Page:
Redis is a good caching tool for a cluster, but our application had performance issues while using Aws Elasticache Redis since some page had 3000 cache hits per a page load and Redis just couldn't quickly process them all in once + latency and object deseialization time - page load took 8-9 seconds. We create a custom hybrid caching based on Redis and EhCache which worked great for our goals. Check it out on github, it's called HybriCache - https://github.com/batir-akhmerov/hybricache.

      How developers use Beanstalkd and Redis
      Avatar of Cloudcraft
      Cloudcraft uses RedisRedis

      Redis is used for storing all ephemeral (that's data you don't necessarily want to store permanently) user data, such as mapping of session IDs (stored in cookies) to current session variables at Cloudcraft.co. The many datastructures supported by Redis also makes it an excellent caching and realtime statistics layer. It doesn't hurt that the author, Antirez, is the nicest guy ever! These days, I would be really hard pressed to find any situation where I would pick something like Memcached over Redis.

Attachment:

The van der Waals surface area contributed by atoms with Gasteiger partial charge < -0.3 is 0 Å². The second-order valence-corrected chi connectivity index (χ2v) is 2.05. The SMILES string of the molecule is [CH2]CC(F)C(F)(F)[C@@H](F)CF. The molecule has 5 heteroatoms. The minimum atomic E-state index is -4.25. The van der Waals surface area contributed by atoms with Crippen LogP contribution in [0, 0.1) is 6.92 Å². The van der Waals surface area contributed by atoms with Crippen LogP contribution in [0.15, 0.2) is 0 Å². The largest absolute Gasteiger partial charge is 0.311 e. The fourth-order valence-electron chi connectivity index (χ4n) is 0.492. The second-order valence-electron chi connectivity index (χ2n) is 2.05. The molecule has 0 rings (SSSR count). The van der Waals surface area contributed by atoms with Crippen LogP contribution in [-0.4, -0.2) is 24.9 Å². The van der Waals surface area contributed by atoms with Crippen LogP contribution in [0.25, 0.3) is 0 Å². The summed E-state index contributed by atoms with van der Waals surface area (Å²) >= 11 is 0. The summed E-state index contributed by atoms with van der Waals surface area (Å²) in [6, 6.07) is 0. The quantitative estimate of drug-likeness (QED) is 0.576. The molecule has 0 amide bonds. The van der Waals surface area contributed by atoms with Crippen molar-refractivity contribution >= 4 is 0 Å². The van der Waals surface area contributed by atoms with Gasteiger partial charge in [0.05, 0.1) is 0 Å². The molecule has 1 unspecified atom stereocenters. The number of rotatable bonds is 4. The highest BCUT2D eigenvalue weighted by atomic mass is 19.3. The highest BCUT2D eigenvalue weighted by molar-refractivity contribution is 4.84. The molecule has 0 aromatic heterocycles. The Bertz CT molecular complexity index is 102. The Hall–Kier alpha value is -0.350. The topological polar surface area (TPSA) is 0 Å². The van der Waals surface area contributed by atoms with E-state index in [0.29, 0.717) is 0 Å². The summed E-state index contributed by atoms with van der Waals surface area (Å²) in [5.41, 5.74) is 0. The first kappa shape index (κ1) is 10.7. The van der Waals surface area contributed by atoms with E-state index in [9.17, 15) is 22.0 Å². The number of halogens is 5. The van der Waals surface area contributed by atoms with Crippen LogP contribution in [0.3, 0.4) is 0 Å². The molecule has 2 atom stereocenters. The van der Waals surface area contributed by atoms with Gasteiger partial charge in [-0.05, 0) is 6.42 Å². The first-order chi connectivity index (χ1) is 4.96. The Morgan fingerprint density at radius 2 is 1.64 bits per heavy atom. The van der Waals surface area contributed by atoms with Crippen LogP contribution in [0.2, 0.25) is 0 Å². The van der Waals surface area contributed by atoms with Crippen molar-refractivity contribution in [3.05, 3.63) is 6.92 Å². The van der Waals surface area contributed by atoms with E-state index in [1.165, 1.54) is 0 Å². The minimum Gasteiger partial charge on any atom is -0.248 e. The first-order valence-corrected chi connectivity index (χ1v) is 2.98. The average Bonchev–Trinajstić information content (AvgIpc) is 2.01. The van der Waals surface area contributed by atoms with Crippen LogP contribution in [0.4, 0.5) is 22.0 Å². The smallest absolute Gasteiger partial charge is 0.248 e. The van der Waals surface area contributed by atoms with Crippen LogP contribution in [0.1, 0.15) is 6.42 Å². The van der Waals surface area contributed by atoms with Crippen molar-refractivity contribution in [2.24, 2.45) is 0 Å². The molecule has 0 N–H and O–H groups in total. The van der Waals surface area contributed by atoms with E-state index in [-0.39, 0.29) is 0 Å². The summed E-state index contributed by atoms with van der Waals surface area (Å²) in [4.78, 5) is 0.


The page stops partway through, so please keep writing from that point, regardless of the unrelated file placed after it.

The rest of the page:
Avatar of Trello
      Trello uses RedisRedis

      Trello uses Redis for ephemeral data that needs to be shared between server processes but not persisted to disk. Things like the activity level of a session or a temporary OpenID key are stored in Redis, and the application is built to recover gracefully if any of these (or all of them) are lost. We run with allkeys-lru enabled and about five times as much space as its actual working set needs, so Redis automatically discards data that hasn’t been accessed lately, and reconstructs it when necessary.